In an experiment reported in this month's edition of the Journal of Dairy Science, researchers at Purdue University looked at the effects of glycerol, a byproduct of the biofuels industry, on feed intake, milk production, rumen volatile fatty acids and metabolic parameters in transition dairy cows. Cows were fed diets containing either high-moisture corn or glycerol from 28 days prior to calving to 56 days post-calving.

Glycerol was included at 11.5 and 10.8 percent of the ration dry matter for the pre- and post-partum diets, respectively. There was no significant difference between the treatment groups in terms of feed intake, milk production and milk composition. Glycerol has good energy value, which makes it an option for replacing some of the grain in lactating-cow diets — if the economics are right. It should be noted that the glycerol used in the Purdue study was food-grade (pure) glycerol as opposed to the crude form of glycerol or glycerin that most farms would probably use.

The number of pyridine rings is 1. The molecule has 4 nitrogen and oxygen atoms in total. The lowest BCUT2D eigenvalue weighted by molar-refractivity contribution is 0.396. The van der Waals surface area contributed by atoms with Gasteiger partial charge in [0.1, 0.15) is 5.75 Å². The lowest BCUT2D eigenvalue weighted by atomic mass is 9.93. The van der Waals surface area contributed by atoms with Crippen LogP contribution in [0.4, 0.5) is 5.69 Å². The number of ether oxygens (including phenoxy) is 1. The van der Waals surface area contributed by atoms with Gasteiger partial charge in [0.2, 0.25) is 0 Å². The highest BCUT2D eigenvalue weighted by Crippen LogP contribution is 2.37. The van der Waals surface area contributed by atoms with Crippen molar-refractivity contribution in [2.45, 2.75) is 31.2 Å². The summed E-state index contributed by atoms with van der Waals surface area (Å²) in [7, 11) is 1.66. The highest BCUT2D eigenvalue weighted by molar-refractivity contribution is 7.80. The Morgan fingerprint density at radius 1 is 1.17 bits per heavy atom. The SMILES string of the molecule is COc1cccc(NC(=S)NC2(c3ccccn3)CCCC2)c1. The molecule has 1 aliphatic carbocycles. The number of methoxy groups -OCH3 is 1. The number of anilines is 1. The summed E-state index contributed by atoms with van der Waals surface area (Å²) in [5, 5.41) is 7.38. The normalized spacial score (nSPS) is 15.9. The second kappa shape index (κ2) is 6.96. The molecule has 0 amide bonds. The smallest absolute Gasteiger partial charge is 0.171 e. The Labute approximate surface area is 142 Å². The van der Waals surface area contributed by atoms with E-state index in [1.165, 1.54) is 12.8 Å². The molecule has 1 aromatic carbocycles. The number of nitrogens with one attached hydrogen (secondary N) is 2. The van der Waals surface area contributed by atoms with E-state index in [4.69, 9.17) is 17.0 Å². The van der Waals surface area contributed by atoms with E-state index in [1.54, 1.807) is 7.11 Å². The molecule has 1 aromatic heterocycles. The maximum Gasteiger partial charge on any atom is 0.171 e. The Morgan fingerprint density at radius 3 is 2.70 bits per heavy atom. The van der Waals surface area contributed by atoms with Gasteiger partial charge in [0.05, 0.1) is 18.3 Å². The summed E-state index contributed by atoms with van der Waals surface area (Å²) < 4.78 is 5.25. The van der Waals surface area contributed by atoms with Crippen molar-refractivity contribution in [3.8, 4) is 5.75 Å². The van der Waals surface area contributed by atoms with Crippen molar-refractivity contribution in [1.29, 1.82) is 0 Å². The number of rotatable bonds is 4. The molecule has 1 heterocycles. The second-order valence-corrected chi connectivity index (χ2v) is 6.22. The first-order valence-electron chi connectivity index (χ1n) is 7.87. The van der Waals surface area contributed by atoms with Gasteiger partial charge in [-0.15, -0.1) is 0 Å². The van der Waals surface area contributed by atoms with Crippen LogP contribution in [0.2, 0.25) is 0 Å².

"Although crude glycerin contains mostly glycerol, chemical analysis is needed to identify the other components in the glycerol source if it is to be used as a feed," says Shawn Donkin, professor of animal science at Purdue.

"If the crude glycerol also contains sodium, potassium or fat, then the contributions of these to the total diet needs to be considered," he says. "Most importantly, the level of water contained in crude glycerol must be considered and is particularly critical when pricing crude glycerol relative to corn grain or other energy-containing feeds," he adds.

While this particular experiment used pure glycerol at an inclusion rate of 10.8 to 11.5 percent, the inclusion rate of crude glycerol will depend on the level of contaminants and adjustment for water content. Because crude glycerol may contain methanol and mineral salt constituents, palatability can be an issue.